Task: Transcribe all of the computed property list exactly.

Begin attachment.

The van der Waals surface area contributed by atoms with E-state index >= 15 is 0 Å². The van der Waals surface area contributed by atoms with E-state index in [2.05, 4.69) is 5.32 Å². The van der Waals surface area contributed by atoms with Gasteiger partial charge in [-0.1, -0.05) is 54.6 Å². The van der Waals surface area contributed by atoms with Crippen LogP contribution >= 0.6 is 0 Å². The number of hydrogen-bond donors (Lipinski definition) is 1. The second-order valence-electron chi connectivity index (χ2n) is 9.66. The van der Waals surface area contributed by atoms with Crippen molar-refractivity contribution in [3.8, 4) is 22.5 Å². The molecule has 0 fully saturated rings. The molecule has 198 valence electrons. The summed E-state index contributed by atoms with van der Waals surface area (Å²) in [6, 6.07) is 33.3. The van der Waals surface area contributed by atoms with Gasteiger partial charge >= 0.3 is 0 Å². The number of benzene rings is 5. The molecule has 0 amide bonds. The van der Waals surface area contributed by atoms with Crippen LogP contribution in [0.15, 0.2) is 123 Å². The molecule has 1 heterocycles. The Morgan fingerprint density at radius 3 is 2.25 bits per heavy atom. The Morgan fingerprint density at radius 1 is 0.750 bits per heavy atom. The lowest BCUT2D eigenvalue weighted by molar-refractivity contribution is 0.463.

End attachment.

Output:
The van der Waals surface area contributed by atoms with E-state index >= 15 is 0 Å². The van der Waals surface area contributed by atoms with E-state index in [2.05, 4.69) is 5.32 Å². The van der Waals surface area contributed by atoms with Gasteiger partial charge in [-0.1, -0.05) is 54.6 Å². The van der Waals surface area contributed by atoms with Crippen LogP contribution >= 0.6 is 0 Å². The number of hydrogen-bond donors (Lipinski definition) is 1. The second-order valence-electron chi connectivity index (χ2n) is 9.66. The van der Waals surface area contributed by atoms with Crippen molar-refractivity contribution in [3.8, 4) is 22.5 Å². The molecule has 0 fully saturated rings. The molecule has 198 valence electrons. The summed E-state index contributed by atoms with van der Waals surface area (Å²) in [6, 6.07) is 33.3. The van der Waals surface area contributed by atoms with Gasteiger partial charge >= 0.3 is 0 Å². The number of benzene rings is 5. The molecule has 0 amide bonds. The van der Waals surface area contributed by atoms with Crippen LogP contribution in [0.15, 0.2) is 123 Å². The molecule has 1 heterocycles. The Morgan fingerprint density at radius 3 is 2.25 bits per heavy atom. The Morgan fingerprint density at radius 1 is 0.750 bits per heavy atom. The lowest BCUT2D eigenvalue weighted by molar-refractivity contribution is 0.463.